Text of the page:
Abducted as an Infant, Revisiting It as an Adult


May 5, 2015

Source: New York Times

Helen Anea Salcedo, who will turn 21 this month, was kidnapped when she was 2 months old from her mother’s workplace in Brooklyn.

Helen Anea Salcedo

“You wrote a story about me in 1994,” the voice on the phone said, “but I lost the clipping. Could you send me another copy?”

She said her name was Helen Salcedo.

For one day in August 1994, the city turned itself upside down looking for her. She was 2 months old that day, the day she was kidnapped from the call center in East New York, Brooklyn, where her mother worked. Even in jaded New York, scarred by a crack epidemic and the violence it spawned, the idea that a baby could be snatched was a shock.

And then, around dinnertime that night, she was found, unharmed and freshly diapered, in a stairwell at Woodhull Medical and Mental Health Center, about four miles away.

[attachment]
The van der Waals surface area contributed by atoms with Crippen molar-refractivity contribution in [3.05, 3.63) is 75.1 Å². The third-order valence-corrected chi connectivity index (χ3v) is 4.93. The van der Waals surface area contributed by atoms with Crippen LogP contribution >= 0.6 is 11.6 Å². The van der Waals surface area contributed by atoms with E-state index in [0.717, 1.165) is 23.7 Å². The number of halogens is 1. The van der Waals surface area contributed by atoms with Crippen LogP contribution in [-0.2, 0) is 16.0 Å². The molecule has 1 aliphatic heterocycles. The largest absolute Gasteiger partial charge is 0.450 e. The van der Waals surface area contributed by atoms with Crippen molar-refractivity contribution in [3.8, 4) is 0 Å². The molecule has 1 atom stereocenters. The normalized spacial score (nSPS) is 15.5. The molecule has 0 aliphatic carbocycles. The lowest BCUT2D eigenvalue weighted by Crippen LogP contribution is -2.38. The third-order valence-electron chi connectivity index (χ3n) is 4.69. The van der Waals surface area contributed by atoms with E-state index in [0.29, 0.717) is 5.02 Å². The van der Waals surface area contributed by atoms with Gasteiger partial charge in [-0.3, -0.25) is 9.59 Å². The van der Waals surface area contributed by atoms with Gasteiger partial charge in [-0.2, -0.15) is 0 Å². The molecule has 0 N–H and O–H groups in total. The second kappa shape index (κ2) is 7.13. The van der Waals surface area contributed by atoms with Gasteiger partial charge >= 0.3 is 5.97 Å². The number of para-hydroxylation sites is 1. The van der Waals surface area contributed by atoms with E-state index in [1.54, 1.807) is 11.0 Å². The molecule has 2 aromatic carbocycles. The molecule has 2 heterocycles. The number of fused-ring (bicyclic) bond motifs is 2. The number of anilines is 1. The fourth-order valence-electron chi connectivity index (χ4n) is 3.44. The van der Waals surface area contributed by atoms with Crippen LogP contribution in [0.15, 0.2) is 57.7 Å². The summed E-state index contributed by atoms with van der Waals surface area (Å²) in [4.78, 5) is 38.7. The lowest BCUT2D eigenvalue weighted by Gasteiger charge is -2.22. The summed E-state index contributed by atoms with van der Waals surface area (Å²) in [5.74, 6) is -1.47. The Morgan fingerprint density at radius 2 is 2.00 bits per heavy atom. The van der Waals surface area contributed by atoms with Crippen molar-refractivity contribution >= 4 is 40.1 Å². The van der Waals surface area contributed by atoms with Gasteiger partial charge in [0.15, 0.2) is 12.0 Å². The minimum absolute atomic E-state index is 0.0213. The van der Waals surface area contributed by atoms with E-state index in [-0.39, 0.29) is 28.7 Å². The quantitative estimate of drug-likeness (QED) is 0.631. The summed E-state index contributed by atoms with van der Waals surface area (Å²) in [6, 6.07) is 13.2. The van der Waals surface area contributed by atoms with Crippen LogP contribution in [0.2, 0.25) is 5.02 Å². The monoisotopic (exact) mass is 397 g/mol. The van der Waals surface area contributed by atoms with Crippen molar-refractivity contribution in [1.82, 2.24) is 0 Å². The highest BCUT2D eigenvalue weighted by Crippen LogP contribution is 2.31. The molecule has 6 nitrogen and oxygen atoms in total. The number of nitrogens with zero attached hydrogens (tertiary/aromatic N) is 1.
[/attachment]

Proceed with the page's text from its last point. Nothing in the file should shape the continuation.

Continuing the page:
Send her a copy of the article? No, I would deliver it to her in person, at an aunt’s home in Woodhaven, Queens, and match memories — hers (learned, after she was old enough) against mine (retrieved, after some rereading).

There was so much that she could not have known about that day. The agonizing search for little Helen — conducted without cellphones, which had not caught on, or Amber Alerts, which had not been devised — was accompanied by the stomach-churning fear that this was a story that could end very, very badly. And, finally, there was the almost collective sigh of relief — though it faded from the city’s consciousness with the next day’s headlines, news cycles in predigital 1994 being somewhat longer than they are today.

Ms. Salcedo, who turns 21 this month, recalled being 10 or 11 when her mother told her that the biggest event in her life had occurred when she was so young that she could not possibly remember it. But in some ways those six or eight hours have come to define Ms. Salcedo, who is taking a semester off from Nassau Community College while working as an aide at a senior center in Queens.

“I had a presentation in high school,” she said. “It was, ‘What was the most drastic thing that ever happened to you?’ I thought, let me take in the newspaper.” Apparently it made a big impression. “The teacher offered to laminate it but couldn’t,” she said, “and she misplaced it.”